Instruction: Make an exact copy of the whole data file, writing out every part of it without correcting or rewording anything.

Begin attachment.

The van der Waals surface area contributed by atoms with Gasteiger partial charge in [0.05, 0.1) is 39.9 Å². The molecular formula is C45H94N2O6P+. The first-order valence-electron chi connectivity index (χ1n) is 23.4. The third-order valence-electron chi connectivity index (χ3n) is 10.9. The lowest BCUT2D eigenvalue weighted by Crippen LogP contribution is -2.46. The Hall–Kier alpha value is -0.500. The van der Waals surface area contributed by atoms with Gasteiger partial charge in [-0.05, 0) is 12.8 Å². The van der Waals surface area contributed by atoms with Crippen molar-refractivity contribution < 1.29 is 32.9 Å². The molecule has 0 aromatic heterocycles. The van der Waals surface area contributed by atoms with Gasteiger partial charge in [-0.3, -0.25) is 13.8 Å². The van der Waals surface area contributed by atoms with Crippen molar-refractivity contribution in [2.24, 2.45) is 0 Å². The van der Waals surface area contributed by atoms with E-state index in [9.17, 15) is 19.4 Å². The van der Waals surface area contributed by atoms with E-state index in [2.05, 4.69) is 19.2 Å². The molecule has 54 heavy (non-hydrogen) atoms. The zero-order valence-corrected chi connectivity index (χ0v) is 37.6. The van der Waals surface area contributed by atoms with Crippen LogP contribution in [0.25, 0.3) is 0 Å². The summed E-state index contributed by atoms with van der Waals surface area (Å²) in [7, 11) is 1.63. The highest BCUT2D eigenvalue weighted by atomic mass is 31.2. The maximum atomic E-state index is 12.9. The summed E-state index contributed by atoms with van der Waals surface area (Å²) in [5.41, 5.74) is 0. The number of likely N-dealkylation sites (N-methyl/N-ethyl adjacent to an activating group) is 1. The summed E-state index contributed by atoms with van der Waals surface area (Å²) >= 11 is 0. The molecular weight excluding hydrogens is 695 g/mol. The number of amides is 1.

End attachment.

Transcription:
The van der Waals surface area contributed by atoms with Gasteiger partial charge in [0.05, 0.1) is 39.9 Å². The molecular formula is C45H94N2O6P+. The first-order valence-electron chi connectivity index (χ1n) is 23.4. The third-order valence-electron chi connectivity index (χ3n) is 10.9. The lowest BCUT2D eigenvalue weighted by Crippen LogP contribution is -2.46. The Hall–Kier alpha value is -0.500. The van der Waals surface area contributed by atoms with Gasteiger partial charge in [-0.05, 0) is 12.8 Å². The van der Waals surface area contributed by atoms with Crippen molar-refractivity contribution < 1.29 is 32.9 Å². The molecule has 0 aromatic heterocycles. The van der Waals surface area contributed by atoms with Gasteiger partial charge in [-0.3, -0.25) is 13.8 Å². The van der Waals surface area contributed by atoms with Crippen molar-refractivity contribution in [2.24, 2.45) is 0 Å². The van der Waals surface area contributed by atoms with E-state index in [9.17, 15) is 19.4 Å². The van der Waals surface area contributed by atoms with E-state index in [2.05, 4.69) is 19.2 Å². The molecule has 54 heavy (non-hydrogen) atoms. The zero-order valence-corrected chi connectivity index (χ0v) is 37.6. The van der Waals surface area contributed by atoms with Crippen LogP contribution in [0.25, 0.3) is 0 Å². The summed E-state index contributed by atoms with van der Waals surface area (Å²) in [7, 11) is 1.63. The highest BCUT2D eigenvalue weighted by atomic mass is 31.2. The maximum atomic E-state index is 12.9. The summed E-state index contributed by atoms with van der Waals surface area (Å²) in [5.41, 5.74) is 0. The number of likely N-dealkylation sites (N-methyl/N-ethyl adjacent to an activating group) is 1. The summed E-state index contributed by atoms with van der Waals surface area (Å²) >= 11 is 0. The molecular weight excluding hydrogens is 695 g/mol. The number of amides is 1.